Thursday, October 28, 2010

Going Medieval on Halloween

By Cokie Anderson

Skeleton did not receive the "Death Be Not Proud" memo

It began just after the Fourth of July. Okay, Labor Day, but it seemed earlier. Orange and black bedecking every store, plastic jack-o-lanterns, skeletons, witches, and spiders everywhere you look, and candy. Bags and bags of expensive, delicious, bad-for-you candy that you were urged to “stock up on” (i.e., eat yourself) in time for America’s second favorite holiday, Halloween. Ghosties, ghoulies, and long-legged beasties are on the prowl. The goblin’s going to get you if you don’t watch out. All of these are traditional images of death, decay, and the eternal punishment that awaits the wicked. However, the only decay most modern celebrants are concerned about is tooth decay from the aforementioned candy. What’s scarier than a ghost? Your 10-year-old daughter dressed as Lady Gaga, that’s what.

Exercise all you want-- someday you'll die and look like this anyway

In ages past, people were also obsessed with images of skeletons and death, but not in a party kind of way. Unless a funeral is your idea of a party. (If you’re Irish or from the South, as I am, that may be so. Y’all just play along here, okay?)

In Medieval times, death was a daily companion. Women had a shorter average lifespan in those years because so many died in childbirth or from postpartum infections. Strep throat was often fatal. That cold could turn into pneumonia. And many, many children died every year from diseases for which vaccines now exist. Add to that the constant wars, the famine that resulted from a bad harvest, the plagues that wiped out a huge percentage of the population, and it must have seemed like the Four Horsemen of the Apocalypse were on a permanent rampage.

"Nice service. I wonder if there'll be cake after."

Consequently, the Medieval Christian was urged to constantly contemplate their own mortality, and to consider what awaited them after death. The Book of Hours was the primary vehicle for personal devotion in those days--at least for those who could afford them. These prayer books contained set prayers, psalms, and readings to be observed throughout the day (the “Offices”), as well as psalms, special prayers to the Virgin Mary and the saints, and always The Office of the Dead, prayers to be said for the souls of the departed. It could be used at any time, but was especially to be observed on All Souls’ Day (November 2).

In the beautiful illuminated books of hours created in the Medieval era, most offices were accompanied by a small painting, called a miniature, on a religious subject. Most of these were scenes from the life of the Virgin, and were set in biblical times (though matters of costume might reflect recent fashions).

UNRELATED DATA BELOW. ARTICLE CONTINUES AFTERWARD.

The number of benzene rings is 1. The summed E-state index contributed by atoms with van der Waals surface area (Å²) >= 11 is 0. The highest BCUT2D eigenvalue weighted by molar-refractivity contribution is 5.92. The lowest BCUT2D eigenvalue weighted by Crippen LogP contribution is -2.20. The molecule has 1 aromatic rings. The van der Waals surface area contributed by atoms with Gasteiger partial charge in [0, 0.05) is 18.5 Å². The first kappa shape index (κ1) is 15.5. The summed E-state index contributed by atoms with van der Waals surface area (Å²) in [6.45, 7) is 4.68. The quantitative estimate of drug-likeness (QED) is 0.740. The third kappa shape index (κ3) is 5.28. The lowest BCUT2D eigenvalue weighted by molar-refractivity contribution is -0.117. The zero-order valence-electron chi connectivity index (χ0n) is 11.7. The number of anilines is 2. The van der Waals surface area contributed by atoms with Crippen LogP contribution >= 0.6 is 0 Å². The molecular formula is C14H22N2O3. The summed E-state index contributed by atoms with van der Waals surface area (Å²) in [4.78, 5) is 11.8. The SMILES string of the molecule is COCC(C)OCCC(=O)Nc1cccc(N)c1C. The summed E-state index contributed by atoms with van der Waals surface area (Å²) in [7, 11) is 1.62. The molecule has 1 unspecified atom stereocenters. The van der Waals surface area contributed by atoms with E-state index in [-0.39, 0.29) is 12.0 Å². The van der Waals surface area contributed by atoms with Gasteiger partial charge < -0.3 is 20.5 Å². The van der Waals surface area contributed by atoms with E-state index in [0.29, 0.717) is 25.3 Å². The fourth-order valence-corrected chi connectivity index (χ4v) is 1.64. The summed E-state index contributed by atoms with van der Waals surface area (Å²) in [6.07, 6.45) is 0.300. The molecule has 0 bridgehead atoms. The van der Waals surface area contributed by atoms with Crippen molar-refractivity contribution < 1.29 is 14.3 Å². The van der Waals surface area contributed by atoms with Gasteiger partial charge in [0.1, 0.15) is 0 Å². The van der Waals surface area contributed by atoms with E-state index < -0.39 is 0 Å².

"Harry, would you be careful? We don't want to drop him in front of the mourners. Bad for business."

The miniature for the Office of the Dead was often a scene all too familiar to Medieval audiences: a funeral or burial. From a modern vantage point, they are interesting in that they represent depictions of ordinary life in Medieval times. Sometimes, it’s a nice, dignified funeral--a clutch of clergy, candles, a nice crowd of hired mourners (de rigueur at your better class of funeral), and the coffin draped in a discreet pall. Other scenes were more brutally frank: a couple of gravediggers wrestling a shrouded body into its final resting place.

Covering all the bases

If the artist were really ambitious, we might see a combination of favorite Office of the Dead themes: the funeral, the burial, the prancing skeleton, and Job, the faithful man afflicted by God, lying on his dung heap covered with boils. Now, you kids go to your room, look at that, and think about what you’ve done!

More subtle, yet I should think more effective for their intended purpose, are those miniatures that show someone eating, drinking, and making merry, but forgetting they will die, as in the interpretation of the parable of the rich man (Dives) and the beggar Lazarus, below.

Live it up today, burn tomorrow

Dives is shown opulently attired, enjoying a feast in his richly appointed home in the company of a beautiful woman. All the riches and pleasures of this world are his. The beggar Lazarus, covered in sores, pleads at the door for a few crumbs for the table, only to be shooed away by a horrified servant. Below, however, we see the eternal suffering that waits for Dives after death: he is chained, naked, writhing in flames, and further tormented by the vision he sees above him--Lazarus in heaven, accompanied by Abraham. The patriarch informs Dives that he had his rewards on earth, where Lazarus suffered greatly; now, Lazarus will have his reward in heaven, while Dives suffers. Forever. Bwahahahahaha!!!!

And let that be a lesson to those who would be stingy with the Halloween candy.


All images of Medieval illuminated manuscripts from Phillip J. Pirages Fine Books & Manuscripts.


  1. Could you please tell me what the shelfmarks are for the first two examples you posted? The one of the skull looking straight out, and the one with the corpse kneeling and looking into a mirror. Thanks!

  2. Cokie reports: "The first leaf is a singleton that was removed from a book of hours long before it came into our hands. The second is from a complete Dutch book of hours, but it wasn't in a library and doesn't have any kind of 'shelfmark' as I understand the word."


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